5@5 is a daily, food-related list from chefs, writers, political pundits, musicians, actors, and all manner of opinionated people from around the globe.
Are you afraid of ... new food?
If you answered yes, please pleasepleasepleaseplease don't be. There's not an eggplant lurking in the shadows wearing a hockey mask, scout's honor.
Here's our two cents: If an unfamiliar edible ends up not being your thing, at least you can say you tried. The worst thing that's going to happen is that you're not going to like it. As we say in this neck of the woods, "if it tastes good, it is good" - at the end of the day, to each their own.
So if you're feeling brave and ready to venture into the market boondocks with wild abandon, Aida Mollenkamp, Cooking Channel host of “Ask Aida” and "FoodCrafters," is here to help you get started.
Adventure is out there!
Five Ways to Become a Food Adventurer: Aida Mollenkamp
It’s a fine line - approximately one grocery store aisle in width - that separates food adventure from mealtime monotony. Despite best intentions, a lot of us turn to the same flavors week after week. It may be out of convenience, habit, or just fear of trying something new, but the result is the same: things get really bland really quickly. Here’s my five-point plan to break the cycle.
1. Follow flavors you like
"Don’t think of your favorite recipe merely as one dish but rather as layers and layers of flavors, so taste and dissect the details at your next dinner. Who knows? You may think you dislike cumin only to realize it’s in a lot of the dishes you dig. Consider these ingredients as jumping-off points for exploration. Wary to try Indian food but you swear by pico de gallo salsa? The chiles, tomatoes and cilantro are shared by both cuisines so it might be more familiar than you might think."
2. Travel through your taste buds
"Any food lover worth her weight dreams about eating steaming bowls of pho in the streets of Vietnam, but not all of us can afford that reality. So, if you’re longing to travel somewhere, live vicariously through the region’s cuisine - while you won’t have souvenirs and snapshots, you’ll rack up plenty of food memories."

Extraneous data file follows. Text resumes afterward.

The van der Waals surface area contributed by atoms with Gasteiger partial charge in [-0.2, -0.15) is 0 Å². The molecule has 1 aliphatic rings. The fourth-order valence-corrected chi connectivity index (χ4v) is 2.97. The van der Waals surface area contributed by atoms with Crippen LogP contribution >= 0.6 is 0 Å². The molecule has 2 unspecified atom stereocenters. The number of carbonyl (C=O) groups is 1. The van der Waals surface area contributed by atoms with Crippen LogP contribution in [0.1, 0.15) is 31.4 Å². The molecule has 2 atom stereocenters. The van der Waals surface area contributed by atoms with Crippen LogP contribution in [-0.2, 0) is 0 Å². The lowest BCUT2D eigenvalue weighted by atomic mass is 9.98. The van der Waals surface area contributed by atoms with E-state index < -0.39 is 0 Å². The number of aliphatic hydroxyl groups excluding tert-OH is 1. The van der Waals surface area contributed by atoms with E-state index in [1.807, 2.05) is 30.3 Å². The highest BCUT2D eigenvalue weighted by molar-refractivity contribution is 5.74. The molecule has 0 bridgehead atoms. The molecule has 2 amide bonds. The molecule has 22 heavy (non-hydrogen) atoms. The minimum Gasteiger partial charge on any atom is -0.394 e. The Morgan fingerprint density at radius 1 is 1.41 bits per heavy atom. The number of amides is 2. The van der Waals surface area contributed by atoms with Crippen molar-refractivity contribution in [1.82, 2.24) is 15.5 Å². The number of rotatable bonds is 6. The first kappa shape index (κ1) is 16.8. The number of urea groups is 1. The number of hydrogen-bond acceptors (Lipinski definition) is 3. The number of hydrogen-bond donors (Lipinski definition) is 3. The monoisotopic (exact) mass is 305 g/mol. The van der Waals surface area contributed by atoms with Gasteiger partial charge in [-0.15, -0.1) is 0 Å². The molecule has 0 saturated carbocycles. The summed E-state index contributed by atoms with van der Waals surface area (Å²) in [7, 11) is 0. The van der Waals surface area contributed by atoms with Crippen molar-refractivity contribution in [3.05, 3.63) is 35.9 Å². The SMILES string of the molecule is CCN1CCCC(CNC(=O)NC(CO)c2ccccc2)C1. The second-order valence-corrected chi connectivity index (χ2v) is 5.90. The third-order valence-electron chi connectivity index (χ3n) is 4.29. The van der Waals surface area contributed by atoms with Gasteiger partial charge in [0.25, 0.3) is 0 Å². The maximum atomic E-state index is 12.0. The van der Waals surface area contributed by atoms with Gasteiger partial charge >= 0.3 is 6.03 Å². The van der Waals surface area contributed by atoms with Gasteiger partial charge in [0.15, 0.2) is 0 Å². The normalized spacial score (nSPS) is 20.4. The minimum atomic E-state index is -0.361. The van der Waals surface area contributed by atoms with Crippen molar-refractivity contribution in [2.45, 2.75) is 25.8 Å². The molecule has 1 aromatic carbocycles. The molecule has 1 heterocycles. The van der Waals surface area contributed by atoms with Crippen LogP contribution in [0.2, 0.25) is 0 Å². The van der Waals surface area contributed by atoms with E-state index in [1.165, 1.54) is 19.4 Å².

3. Buy something new every time you shop
"Consider each trip to the market as a chance to explore. There’s no need to devote hours to a grocery store trip, but strive to buy one different food each time you shop. Sure, you may encounter a few duds, but more often than not, you’ll be pleasantly surprised and may realize something unexpected - like that you actually love sauerkraut."
4. Use your kitchen as a lab
"Instead of looking at cooking as drudgery, consider it as your daily chance for culinary creativity. It takes nothing more than a shift of perspective and it comes at pretty low risk - the worst-case scenario is that the dog ends up being fed really well.
There’s no need to start making tofu from scratch if you’ve never made your own lasagna, but experiment every time you light up the stove. Start simple by swapping the herbs and spices in your favorite recipes, then graduate to using ingredients you’ve never tried. With time, you’ll become confident enough that you just might tackle tofu after all."
5. Make mealtime mash-ups
"With cooking experimentation comes rule breaking, but don’t be scared and just go with it. Growing up in Southern California, I was exposed to all sorts of ethnic flavors that have since made like music and mashed up into cross-cultural dishes such as Korean tacos.
Take a page from that trend and try a spin on your favorite foods, like kimchi in a quesadilla, Chinese 5-spice on a roast chicken, Spanish chorizo on a pizza, or any other twist that will help you forge your own food adventure."
Aida Mollenkamp will be speaking about how television has changed the culinary industry at the Reality Rocks Expo on Sunday, April 10, in Los Angeles.
Is there someone you'd like to see in the hot seat? Let us know in the comments below and if we agree, we'll do our best to chase 'em down.